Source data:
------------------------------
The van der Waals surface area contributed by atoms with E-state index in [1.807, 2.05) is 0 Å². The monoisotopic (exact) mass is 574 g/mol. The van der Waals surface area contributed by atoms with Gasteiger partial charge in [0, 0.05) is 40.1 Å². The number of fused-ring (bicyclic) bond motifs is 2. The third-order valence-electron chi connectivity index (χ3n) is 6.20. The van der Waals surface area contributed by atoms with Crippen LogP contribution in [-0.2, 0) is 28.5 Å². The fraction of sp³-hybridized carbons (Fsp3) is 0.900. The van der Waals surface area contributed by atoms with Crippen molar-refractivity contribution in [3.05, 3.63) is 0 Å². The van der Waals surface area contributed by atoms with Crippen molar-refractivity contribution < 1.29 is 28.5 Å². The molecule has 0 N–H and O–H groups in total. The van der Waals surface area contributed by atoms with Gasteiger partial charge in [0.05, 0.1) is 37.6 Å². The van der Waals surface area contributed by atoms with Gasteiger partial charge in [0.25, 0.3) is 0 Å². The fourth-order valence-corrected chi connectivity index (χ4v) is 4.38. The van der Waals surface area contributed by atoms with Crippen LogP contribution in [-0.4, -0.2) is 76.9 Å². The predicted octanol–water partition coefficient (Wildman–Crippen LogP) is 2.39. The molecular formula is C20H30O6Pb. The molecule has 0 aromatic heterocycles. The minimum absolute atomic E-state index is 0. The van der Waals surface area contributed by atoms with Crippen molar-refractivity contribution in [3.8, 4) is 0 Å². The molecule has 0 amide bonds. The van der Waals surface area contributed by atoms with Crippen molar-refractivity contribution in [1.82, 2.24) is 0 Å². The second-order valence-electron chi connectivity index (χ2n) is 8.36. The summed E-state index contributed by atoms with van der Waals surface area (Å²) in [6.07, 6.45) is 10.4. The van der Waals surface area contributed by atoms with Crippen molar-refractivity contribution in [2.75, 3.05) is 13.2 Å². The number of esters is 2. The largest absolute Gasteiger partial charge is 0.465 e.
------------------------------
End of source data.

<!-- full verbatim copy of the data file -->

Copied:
The van der Waals surface area contributed by atoms with E-state index in [1.807, 2.05) is 0 Å². The monoisotopic (exact) mass is 574 g/mol. The van der Waals surface area contributed by atoms with Gasteiger partial charge in [0, 0.05) is 40.1 Å². The number of fused-ring (bicyclic) bond motifs is 2. The third-order valence-electron chi connectivity index (χ3n) is 6.20. The van der Waals surface area contributed by atoms with Crippen LogP contribution in [-0.2, 0) is 28.5 Å². The fraction of sp³-hybridized carbons (Fsp3) is 0.900. The van der Waals surface area contributed by atoms with Crippen molar-refractivity contribution in [3.05, 3.63) is 0 Å². The van der Waals surface area contributed by atoms with Crippen molar-refractivity contribution < 1.29 is 28.5 Å². The molecule has 0 N–H and O–H groups in total. The van der Waals surface area contributed by atoms with Gasteiger partial charge in [0.05, 0.1) is 37.6 Å². The van der Waals surface area contributed by atoms with Gasteiger partial charge in [0.25, 0.3) is 0 Å². The fourth-order valence-corrected chi connectivity index (χ4v) is 4.38. The van der Waals surface area contributed by atoms with Crippen LogP contribution in [-0.4, -0.2) is 76.9 Å². The predicted octanol–water partition coefficient (Wildman–Crippen LogP) is 2.39. The molecular formula is C20H30O6Pb. The molecule has 0 aromatic heterocycles. The minimum absolute atomic E-state index is 0. The van der Waals surface area contributed by atoms with Crippen molar-refractivity contribution in [3.8, 4) is 0 Å². The molecule has 0 amide bonds. The van der Waals surface area contributed by atoms with Crippen molar-refractivity contribution in [1.82, 2.24) is 0 Å². The second-order valence-electron chi connectivity index (χ2n) is 8.36. The summed E-state index contributed by atoms with van der Waals surface area (Å²) in [6.07, 6.45) is 10.4. The van der Waals surface area contributed by atoms with Crippen molar-refractivity contribution in [2.75, 3.05) is 13.2 Å². The number of esters is 2. The largest absolute Gasteiger partial charge is 0.465 e.